Once the tops were stripped I sanded them back to a nice even colour (sometimes the stripper stains a bit and sometimes the heat gun leaves burn marks). TIP: if there are any deep scratches you want to remove, lay a wet hot cloth over them for a minute or two this helps swell the wood and lifts out the scratch...saves lots of sanding!

Then I washed the pieces all over using sugar soap and water, then rinsed them and left them to dry.  Once dry I got to work painting them.  When I do the tops different, I like to leave them to last, because there is a bit more playing round with them to get just to effect I am after.  So I flipped my tables upside down, and primed, painted and distressed the legs.  I used a Dulux colour called Limed White, which is, despite how many white and neutrals paint chips I pick up, the one I keep gravitating to for the wall colour for our new home (one week to go, yippee!), so I wanted to try it out.  Have to say, I love it, in full strength, half strength and one quarter strength.  It is a really pretty neutral, just the perfect shade really! 

Sorry I haven't got any progress photos, but once the legs were done on the tables, and the 'bodies' of the bedside cabinets were all painted, I distressed them, then washed them down again to get rid of the dust, before sealing them with Cabothane water based poly (because I had used a low-sheen paint on them.  I float between waxing pieces and using poly on them, just a matter of preference for how to finish each piece, really.  Poly'ing them uses less physical energy than waxing, and since it is so hot here, I am all for sweating less at the moment! :)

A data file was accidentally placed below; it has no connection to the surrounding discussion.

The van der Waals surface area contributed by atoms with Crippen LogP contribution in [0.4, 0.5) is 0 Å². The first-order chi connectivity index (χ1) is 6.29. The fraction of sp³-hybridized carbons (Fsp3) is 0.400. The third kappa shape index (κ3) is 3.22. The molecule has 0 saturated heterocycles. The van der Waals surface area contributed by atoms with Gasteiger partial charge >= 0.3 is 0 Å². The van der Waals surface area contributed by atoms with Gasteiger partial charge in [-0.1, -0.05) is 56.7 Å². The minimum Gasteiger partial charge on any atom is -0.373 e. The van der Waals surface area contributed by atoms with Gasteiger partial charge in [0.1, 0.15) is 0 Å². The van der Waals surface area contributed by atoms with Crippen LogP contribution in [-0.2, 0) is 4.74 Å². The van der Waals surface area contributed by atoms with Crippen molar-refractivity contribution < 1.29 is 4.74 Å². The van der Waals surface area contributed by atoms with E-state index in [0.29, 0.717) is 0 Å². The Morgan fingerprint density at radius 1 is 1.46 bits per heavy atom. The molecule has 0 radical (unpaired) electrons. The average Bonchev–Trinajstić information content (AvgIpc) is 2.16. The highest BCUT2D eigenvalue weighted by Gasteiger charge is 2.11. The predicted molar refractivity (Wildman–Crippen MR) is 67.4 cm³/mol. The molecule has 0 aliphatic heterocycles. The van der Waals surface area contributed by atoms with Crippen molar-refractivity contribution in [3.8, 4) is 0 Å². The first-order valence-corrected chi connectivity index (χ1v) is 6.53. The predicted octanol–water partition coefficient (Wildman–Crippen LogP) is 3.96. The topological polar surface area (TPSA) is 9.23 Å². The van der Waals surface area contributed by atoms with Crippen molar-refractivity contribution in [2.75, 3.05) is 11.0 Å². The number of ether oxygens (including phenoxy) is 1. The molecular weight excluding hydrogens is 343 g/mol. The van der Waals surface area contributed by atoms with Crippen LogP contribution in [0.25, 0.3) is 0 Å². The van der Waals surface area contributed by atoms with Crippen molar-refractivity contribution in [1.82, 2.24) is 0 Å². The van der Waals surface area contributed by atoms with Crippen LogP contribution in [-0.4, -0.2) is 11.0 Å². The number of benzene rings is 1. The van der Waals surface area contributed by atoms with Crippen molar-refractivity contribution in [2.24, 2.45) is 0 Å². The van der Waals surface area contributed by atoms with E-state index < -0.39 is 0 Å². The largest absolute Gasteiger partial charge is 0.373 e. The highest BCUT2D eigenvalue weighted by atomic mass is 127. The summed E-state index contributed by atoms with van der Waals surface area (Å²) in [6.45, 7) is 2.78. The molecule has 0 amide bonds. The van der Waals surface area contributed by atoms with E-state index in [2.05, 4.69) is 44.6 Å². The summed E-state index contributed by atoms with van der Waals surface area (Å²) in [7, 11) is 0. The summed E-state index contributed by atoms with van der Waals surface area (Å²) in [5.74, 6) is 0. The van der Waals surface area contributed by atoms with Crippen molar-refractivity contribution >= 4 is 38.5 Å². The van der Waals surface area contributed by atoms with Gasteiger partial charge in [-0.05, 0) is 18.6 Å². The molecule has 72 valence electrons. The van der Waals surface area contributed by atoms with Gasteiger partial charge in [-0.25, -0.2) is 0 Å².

Time for some photos before I explain how I did the tops...
The white you can see peeping through on the coffee table leg is the primer.  I like the white to peep through like that on most of my pieces.
I always paint the insides of cupboards... it is a bit of extra work but I want my pieces to look and feel fresh!
Ok, so how I get the tops to look like this:
I choose 3 or 4 colours in off-white/neutral/grey/beige/brown shades.  Test pots are perfect for this.  The colours I used here are all from Resene: Bison Hide, Triple Tea and Half Pravda.  The shot above shows the coffee table.  For the bedsides I also used some Barely There (a greyed white).

I start with the darkest colour and water it down quite a lot (the consistency would be more coloured water than runny paint).  I slap it on with a wide-ish brush, keeping my strokes straight and with the grain.  Because it is so runny, it pools a bit, that doesn't matter because it all adds to the effect once it dries.  Because I stripped the table top back to bare timber, I don't need (or want) to use primer, the paint will adhere perfectly well.  Once each coat is dry, I repeat again with the next lightest colour.  After I have done all the colours I want, I go back over with a couple of the colours, in random areas, not necessarily all over (more like dry brushing, but still with very watery paint).  Once all dry, and I am happy with how it looks, I very lightly sand over the whole top, which exposes the different (subtle) layers of colour, and a little of the wood grain.  Then a wipe down and finally 2 or 3 coats of poly, and you are done :)

This is the lounge room of our rental home, looking very bare in preparation for our move into our own home next week...bring it on!